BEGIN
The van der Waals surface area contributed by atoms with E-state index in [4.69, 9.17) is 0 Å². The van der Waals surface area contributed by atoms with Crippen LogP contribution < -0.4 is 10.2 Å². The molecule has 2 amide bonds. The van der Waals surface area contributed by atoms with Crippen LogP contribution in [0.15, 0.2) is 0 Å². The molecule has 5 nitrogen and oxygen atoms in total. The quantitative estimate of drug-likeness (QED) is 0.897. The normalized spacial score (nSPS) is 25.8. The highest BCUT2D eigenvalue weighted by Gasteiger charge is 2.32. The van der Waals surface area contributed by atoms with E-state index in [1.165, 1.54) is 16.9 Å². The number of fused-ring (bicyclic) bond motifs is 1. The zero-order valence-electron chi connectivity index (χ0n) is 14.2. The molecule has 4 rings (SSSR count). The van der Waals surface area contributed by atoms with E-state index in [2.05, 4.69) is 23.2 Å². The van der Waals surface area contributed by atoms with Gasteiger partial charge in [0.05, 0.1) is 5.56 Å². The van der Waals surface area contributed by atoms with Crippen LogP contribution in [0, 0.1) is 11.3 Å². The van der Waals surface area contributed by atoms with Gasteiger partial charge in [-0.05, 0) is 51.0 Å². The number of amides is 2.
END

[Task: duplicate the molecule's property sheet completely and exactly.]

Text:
The van der Waals surface area contributed by atoms with E-state index in [4.69, 9.17) is 0 Å². The van der Waals surface area contributed by atoms with Crippen LogP contribution < -0.4 is 10.2 Å². The molecule has 2 amide bonds. The van der Waals surface area contributed by atoms with Crippen LogP contribution in [0.15, 0.2) is 0 Å². The molecule has 5 nitrogen and oxygen atoms in total. The quantitative estimate of drug-likeness (QED) is 0.897. The normalized spacial score (nSPS) is 25.8. The highest BCUT2D eigenvalue weighted by Gasteiger charge is 2.32. The van der Waals surface area contributed by atoms with E-state index in [1.165, 1.54) is 16.9 Å². The number of fused-ring (bicyclic) bond motifs is 1. The zero-order valence-electron chi connectivity index (χ0n) is 14.2. The molecule has 4 rings (SSSR count). The van der Waals surface area contributed by atoms with E-state index in [2.05, 4.69) is 23.2 Å². The van der Waals surface area contributed by atoms with Gasteiger partial charge in [0.05, 0.1) is 5.56 Å². The van der Waals surface area contributed by atoms with Crippen LogP contribution in [0, 0.1) is 11.3 Å². The van der Waals surface area contributed by atoms with Gasteiger partial charge in [-0.05, 0) is 51.0 Å². The number of amides is 2.